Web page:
Archive for the ‘Book’ Category

…..is my new book which is being launched this week. (more…)

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An English Book-sale and a puppet show featuring La Reine des Neiges!



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In the UK, 2018 is the centenary of winning Votes for Women: the suffrage campaign finally won through! Women over 30 (or at least the great majority of them) finally won the right to vote in parliamentary elections; women over the age of 21 had to wait until 1928 to gain full equal voting rights with men.

Suffragists relied on constitutional tactics (keeping within the law), while suffragettes took militant action, often resulting in imprisonment.

Next week, British academic Jill Liddington will be at Book in Bar in Aix giving what will no doubt be an impassioned account of this struggle:  Jill was Reader in Gender History at Leeds University and is currently an Honorary Research Fellow at the Centre for Interdisciplinary Gender Studies. She specialises in the actions of women in the north of England, often working class and somewhat side lined by historians in favour of better-known activists in London.  Her book ‘Rebel Girls’ profiles some of these courageous northern women.

Her book, ‘Histoire des suffragistes radicales’, was published here in France last month.

This is a free talk – not to be missed!


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Provence.  Its powerful image enchants people worldwide, and many, inspired by the wonderful Peter Mayle, actually come to live here; and also, inspired by ‘A Year in Provence’ decide that they too have a story to tell.  Most are remarkably different. Some arrive to transform crumbling chateaux, with either lots of money or their own bare hands; others take on olive groves, b&bs, camp-sites, tea-shops, book-shops; all have different ways of tackling French and the challenges of  life here….giving us a wide variety of narratives.

‘Passion for Provence’ which has just been published is a memoir from Gayle Smith Padgett who uses  her experiences to draw 22 key lessons, designed to lead to full enjoyment of ‘La Belle Vie’.

Based in Germany, she and her fellow-American husband Ralph, chose Provence for a delayed honeymoon.  The attraction was instant. ‘Though retirement was a long way off, the Provencal spell had been cast’.

Two decades later, the couple moved south…but where to settle?  Gayle entertains  her readers with stories of house-sitting in different areas, good for local knowledge, not so good for coping with wayward cats.  After a flirtation with Aix, they settled in Saint-Rémy-de-Provence, close to a variety of  biking trails and also the Camargue for bird-watcher Ralph. The book takes us through tough times such as Ralph’s hospitalisation and their experience of the French medical system; but also provides lots of fun as the couple make friends, entertain and discover Porquerolles, Villefranche, and Aix itself. Grappling with the complexity of French automated post offices, locating loos, and coping when the wheels were stolen from their car, all make entertaining anecdotal reading.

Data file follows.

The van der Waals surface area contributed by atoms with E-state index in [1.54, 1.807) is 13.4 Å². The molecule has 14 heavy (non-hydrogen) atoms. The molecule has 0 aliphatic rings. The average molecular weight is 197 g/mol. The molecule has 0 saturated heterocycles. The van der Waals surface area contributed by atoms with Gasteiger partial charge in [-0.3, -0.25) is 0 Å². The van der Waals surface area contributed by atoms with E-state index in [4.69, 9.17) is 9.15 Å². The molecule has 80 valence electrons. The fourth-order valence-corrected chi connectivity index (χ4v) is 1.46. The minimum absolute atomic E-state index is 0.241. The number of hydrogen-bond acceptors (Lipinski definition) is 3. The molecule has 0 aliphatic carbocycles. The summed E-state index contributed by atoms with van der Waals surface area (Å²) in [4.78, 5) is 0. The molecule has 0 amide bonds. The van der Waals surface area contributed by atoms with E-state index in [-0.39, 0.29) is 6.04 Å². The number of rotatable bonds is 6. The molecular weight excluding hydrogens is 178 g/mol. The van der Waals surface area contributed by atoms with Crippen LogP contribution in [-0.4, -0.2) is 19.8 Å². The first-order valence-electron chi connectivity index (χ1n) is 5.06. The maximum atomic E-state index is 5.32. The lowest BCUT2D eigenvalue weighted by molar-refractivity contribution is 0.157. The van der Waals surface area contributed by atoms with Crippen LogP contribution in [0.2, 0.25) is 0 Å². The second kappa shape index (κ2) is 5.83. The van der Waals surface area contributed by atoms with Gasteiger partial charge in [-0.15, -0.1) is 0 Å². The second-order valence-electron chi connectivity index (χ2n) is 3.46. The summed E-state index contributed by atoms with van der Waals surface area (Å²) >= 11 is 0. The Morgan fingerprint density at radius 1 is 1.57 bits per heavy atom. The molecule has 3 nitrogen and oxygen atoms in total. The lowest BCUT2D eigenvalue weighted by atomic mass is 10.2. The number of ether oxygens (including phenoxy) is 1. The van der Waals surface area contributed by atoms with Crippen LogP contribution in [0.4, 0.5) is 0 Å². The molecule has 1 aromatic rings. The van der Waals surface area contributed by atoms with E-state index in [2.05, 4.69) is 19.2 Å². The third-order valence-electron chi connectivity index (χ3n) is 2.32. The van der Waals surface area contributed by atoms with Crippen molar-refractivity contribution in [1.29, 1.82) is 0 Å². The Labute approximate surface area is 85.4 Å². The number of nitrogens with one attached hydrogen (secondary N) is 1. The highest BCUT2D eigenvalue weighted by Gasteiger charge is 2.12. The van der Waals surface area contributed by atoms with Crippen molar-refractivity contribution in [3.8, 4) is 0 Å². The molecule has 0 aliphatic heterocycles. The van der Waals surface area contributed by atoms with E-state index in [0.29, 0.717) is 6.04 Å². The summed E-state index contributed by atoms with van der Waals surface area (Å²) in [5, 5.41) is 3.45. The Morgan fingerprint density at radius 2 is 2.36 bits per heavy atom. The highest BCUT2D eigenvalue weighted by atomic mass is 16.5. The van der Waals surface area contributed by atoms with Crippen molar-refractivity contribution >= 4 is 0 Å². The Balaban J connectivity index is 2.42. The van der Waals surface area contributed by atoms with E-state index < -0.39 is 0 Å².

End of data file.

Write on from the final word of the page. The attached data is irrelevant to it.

The major challenge though was gaining 10-year residency which entails Gayle passing DILF, the compulsory language test.  Where could she take it? What did it entail?  Not always easy to find out. The final chapters describing the process, while amusingly written, will surely be helpful to many readers.

Will Gayle get her residency? Will Ralph ever spot that elusive Grand Duc owl?

This is a very readable narrative written with wry humour and clear love for France and the French. It’s recommended for those thinking about a move, but also provides interesting observations and insights for those of us already in Provence.

You can find ‘Passion for Provence’ in Book in Bar or online via Amazon.



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Being the first Sunday of the month, there is free access to public museums in Aix and the Musée Granet is adding a programme of music (more…)

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Last summer saw the bi-centenary of Jane Austen’s death; there were events and celebrations across England.  Visiting friends in Winchester in the summer, (more…)

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The Death of Peter Mayle

What sad news to wake up to today. Peter Mayle, the author best known for writing ‘A Year in Provence’, has died in hospital near his home village of Vaugines.

In fact I had just posted this week about visiting his favourite restaurant in Marseille which had prompted me to pick up ‘A Year in Provence’ to reread a few chapters.

Peter Mayle in Lourmarin, Provence in 2006.
Peter Mayle in Lourmarin, Provence in 2006. Photograph: Ulf Andersen/Getty Images

This book inspired an entire genre of Provence-themed memoirs but he really was the godfather of them all.  His descriptions, so incisive and witty, were the product of his skill as an advertising man, added to a benign nature that saw the best in people and places.  His work is always optimistic and sunny, capturing the imagination of the millions who bought his books.

In true advertising tradition, he crafted his product, Provence, giving it an image and personality that so appealed to holiday-makers and people looking for a new life. No wonder the French made him Chevalier de la Legion d’Honneur in 2002.

He was 78.  A sad loss.



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